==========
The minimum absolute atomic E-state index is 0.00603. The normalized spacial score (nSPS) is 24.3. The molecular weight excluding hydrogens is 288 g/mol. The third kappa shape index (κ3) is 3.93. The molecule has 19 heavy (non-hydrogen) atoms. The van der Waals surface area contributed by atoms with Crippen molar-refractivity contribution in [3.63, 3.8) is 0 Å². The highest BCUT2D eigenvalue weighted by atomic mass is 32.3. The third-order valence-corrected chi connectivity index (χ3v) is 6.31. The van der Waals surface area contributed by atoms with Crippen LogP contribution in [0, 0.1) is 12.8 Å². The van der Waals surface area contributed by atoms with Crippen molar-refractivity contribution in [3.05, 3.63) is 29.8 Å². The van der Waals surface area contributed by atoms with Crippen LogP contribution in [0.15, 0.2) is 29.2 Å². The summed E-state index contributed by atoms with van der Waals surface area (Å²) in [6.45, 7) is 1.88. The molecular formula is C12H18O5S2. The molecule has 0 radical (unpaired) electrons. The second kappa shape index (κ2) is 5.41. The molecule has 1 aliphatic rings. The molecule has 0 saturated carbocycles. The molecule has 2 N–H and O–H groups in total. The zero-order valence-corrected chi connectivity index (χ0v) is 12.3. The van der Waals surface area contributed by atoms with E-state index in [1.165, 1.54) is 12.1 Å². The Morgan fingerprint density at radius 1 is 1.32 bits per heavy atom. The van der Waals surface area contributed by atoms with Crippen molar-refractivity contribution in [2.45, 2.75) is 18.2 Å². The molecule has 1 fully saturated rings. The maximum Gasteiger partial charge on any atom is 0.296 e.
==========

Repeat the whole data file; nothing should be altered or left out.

The minimum absolute atomic E-state index is 0.00603. The normalized spacial score (nSPS) is 24.3. The molecular weight excluding hydrogens is 288 g/mol. The third kappa shape index (κ3) is 3.93. The molecule has 19 heavy (non-hydrogen) atoms. The van der Waals surface area contributed by atoms with Crippen molar-refractivity contribution in [3.63, 3.8) is 0 Å². The highest BCUT2D eigenvalue weighted by atomic mass is 32.3. The third-order valence-corrected chi connectivity index (χ3v) is 6.31. The van der Waals surface area contributed by atoms with Crippen LogP contribution in [0, 0.1) is 12.8 Å². The van der Waals surface area contributed by atoms with Crippen molar-refractivity contribution in [3.05, 3.63) is 29.8 Å². The van der Waals surface area contributed by atoms with Crippen LogP contribution in [0.15, 0.2) is 29.2 Å². The summed E-state index contributed by atoms with van der Waals surface area (Å²) in [6.45, 7) is 1.88. The molecular formula is C12H18O5S2. The molecule has 0 radical (unpaired) electrons. The second kappa shape index (κ2) is 5.41. The molecule has 1 aliphatic rings. The molecule has 0 saturated carbocycles. The molecule has 2 N–H and O–H groups in total. The zero-order valence-corrected chi connectivity index (χ0v) is 12.3. The van der Waals surface area contributed by atoms with E-state index in [1.165, 1.54) is 12.1 Å². The Morgan fingerprint density at radius 1 is 1.32 bits per heavy atom. The van der Waals surface area contributed by atoms with Crippen molar-refractivity contribution in [2.45, 2.75) is 18.2 Å². The molecule has 1 fully saturated rings. The maximum Gasteiger partial charge on any atom is 0.296 e.